310 Bedford Avenue (718-218-8809)
2015 was a record-breaking year in NYC, but for reasons a newly arrived Californian couldn’t bear to hear: “Coldest winter in over 100 years”; “Siberian Express.” My first snowfall was to be one for the ages, quite literally. Meanwhile, back at home, the West Coast sun throbbed, reaching unprecedented highs. I had traded one extreme for the other.
This shift slowly dawned on me over the next several months as I trekked in my ill-suited pea coat from my apartment to FWF headquarters in midtown, slogging through the slush, helplessly fending off the wind chill. The physical world tested my wits, but so did everything else during that period of my life: a furious work tempo I was unaccustomed to; exhaustion from weight loss and insomnia; and a deep sense of loneliness that FaceTime couldn’t cure. I crawled into bed each night feeling like a former shell of myself, washed up before I had even begun.
Desperate to snap out of this spell, I knew I needed a routine, something consistent to offset my uneasiness. That’s how I came upon Vanessa’s, a franchise dumpling restaurant a few blocks away from my shoebox apartment. For $3.75, I could have my fill of eight boiled pork and chive dumplings. Rather, I could crush
them, spike them with sambal, or drown them in tangy vinegar. It felt like I had cheated the system, deriving so much happiness—however brief it was—for so little, in a town full of rip-offs. It was my own little triumph at a time when victories were scarce.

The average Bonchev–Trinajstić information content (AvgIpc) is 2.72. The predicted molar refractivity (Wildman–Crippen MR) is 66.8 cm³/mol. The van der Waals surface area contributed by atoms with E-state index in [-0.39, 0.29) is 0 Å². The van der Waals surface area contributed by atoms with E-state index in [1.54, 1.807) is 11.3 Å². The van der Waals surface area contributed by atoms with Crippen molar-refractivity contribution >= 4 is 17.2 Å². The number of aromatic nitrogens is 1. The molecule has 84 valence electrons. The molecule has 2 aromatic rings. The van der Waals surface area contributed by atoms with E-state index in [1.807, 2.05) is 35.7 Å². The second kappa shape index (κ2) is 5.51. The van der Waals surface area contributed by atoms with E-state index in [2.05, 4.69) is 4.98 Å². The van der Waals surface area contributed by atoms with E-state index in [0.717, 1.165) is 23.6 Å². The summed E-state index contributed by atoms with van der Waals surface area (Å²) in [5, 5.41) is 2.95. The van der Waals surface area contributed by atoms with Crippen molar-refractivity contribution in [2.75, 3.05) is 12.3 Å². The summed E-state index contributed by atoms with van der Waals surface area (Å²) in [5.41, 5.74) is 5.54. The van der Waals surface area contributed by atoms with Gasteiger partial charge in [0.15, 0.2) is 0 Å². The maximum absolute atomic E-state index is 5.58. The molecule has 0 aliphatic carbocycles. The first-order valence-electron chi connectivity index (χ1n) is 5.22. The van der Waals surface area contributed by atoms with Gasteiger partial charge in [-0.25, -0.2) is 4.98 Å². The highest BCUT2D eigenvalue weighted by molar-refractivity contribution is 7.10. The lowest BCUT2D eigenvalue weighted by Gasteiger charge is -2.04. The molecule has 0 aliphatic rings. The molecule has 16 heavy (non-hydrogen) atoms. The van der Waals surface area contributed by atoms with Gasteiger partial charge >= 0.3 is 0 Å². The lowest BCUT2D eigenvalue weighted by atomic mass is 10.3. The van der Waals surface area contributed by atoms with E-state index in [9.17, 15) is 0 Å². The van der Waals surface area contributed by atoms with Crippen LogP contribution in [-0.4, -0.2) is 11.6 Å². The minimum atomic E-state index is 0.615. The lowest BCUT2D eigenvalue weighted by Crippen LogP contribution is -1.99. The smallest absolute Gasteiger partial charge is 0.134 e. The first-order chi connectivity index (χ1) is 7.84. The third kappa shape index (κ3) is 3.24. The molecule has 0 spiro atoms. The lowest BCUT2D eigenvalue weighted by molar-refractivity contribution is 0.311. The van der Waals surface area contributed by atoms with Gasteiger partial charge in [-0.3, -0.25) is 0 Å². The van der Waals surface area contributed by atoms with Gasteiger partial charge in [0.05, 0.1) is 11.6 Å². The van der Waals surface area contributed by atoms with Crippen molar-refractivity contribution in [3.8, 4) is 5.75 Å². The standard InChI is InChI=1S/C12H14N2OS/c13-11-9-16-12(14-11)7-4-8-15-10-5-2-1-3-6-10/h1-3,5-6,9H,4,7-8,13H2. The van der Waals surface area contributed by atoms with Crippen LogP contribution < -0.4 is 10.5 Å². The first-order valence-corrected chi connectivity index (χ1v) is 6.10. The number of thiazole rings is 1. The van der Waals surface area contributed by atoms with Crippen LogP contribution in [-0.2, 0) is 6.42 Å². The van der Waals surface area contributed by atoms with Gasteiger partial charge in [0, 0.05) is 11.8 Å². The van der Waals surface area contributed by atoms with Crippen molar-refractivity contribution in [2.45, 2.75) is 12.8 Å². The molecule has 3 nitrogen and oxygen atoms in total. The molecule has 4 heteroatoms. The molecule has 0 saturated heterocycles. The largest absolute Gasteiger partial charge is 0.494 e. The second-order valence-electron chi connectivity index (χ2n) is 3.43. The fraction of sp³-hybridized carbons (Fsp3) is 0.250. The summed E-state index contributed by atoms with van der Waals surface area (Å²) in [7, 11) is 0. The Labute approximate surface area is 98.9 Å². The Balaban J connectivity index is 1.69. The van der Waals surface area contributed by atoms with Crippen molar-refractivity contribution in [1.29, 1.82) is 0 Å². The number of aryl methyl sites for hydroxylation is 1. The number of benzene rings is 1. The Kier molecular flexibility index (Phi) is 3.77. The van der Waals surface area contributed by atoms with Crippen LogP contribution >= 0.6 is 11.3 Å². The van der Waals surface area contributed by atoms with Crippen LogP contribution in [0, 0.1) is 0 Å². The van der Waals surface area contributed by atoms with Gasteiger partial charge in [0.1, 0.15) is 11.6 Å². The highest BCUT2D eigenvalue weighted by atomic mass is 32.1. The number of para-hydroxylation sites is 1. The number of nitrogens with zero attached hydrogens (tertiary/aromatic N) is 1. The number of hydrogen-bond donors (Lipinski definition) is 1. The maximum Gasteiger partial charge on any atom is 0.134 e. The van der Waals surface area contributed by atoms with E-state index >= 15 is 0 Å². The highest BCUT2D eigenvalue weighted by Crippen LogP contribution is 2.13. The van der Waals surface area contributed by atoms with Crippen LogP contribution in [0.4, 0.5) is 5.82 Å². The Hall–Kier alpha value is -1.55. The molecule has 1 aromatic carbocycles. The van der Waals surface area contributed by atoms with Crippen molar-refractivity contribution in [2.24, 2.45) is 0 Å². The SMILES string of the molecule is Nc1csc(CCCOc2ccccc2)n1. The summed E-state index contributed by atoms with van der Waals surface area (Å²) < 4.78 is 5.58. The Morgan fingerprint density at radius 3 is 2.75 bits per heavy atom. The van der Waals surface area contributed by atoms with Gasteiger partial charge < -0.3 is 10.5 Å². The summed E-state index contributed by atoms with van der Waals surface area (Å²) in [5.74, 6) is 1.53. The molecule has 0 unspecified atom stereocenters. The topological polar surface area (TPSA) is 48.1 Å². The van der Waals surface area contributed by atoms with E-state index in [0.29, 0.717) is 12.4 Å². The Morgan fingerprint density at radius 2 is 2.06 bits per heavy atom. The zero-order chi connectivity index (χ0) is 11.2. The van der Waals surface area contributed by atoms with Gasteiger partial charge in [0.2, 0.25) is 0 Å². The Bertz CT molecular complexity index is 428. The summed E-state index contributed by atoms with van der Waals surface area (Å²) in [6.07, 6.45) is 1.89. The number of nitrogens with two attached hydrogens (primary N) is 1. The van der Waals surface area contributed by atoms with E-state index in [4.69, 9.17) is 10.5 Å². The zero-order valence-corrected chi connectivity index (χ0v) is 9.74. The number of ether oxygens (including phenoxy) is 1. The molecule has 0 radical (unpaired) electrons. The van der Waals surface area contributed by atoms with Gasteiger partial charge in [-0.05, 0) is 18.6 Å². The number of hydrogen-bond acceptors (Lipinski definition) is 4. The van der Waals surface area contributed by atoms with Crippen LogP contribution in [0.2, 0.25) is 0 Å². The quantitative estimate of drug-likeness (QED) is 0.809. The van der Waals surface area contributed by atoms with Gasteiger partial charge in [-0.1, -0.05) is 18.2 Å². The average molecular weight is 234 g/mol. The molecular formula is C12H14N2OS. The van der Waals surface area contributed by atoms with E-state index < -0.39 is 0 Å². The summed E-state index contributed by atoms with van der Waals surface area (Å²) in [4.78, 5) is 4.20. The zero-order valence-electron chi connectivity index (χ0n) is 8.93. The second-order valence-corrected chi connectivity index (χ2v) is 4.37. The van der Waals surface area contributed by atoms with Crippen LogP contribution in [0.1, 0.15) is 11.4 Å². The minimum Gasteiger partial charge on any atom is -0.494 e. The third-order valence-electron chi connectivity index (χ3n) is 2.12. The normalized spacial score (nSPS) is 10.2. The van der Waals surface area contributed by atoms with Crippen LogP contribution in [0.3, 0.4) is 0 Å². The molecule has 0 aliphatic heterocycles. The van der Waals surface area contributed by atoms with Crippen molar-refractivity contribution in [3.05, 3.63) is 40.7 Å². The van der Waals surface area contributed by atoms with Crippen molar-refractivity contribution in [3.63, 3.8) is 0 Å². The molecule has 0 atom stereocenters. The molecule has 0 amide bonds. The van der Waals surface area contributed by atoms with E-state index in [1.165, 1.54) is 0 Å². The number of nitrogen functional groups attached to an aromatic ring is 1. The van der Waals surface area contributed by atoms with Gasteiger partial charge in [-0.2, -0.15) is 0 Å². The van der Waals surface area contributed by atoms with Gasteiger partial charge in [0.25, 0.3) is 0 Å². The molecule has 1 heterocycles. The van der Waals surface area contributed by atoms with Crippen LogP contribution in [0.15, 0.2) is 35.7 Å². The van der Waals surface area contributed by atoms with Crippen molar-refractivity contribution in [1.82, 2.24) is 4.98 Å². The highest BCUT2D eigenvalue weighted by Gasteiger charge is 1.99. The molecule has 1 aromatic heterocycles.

The only soul-soothing warmth I could rely on was not the central heat in my apartment, but rather the penicillin sloshing around in those dumplings. So I ordered them consecutively, for weeks at a time, savoring those 10 minutes it took for me to kill them off.
That is, until I couldn’t stand the sight or smell of them. Nor could I initially wrap my mind around this prolonged dumpling spree. Maybe my palate had grown bored; but I'd like to think it was a sign that I had improved.
I’ve since moved to a different neighborhood, but I’ve never had the temptation to go back to Vanessa’s. With perspective, I see their dumplings for what they are—serviceable, unremarkable. And while I may haved dined on lavish omakase
meals and oyster flights in 2015, all that extravagance seems trivial compared to what I actually needed in that moment: nourishment. It was a love fulfilled, but one I’d prefer to leave in the past. To which, I humbly say, “Thank you.”—Justin Bolois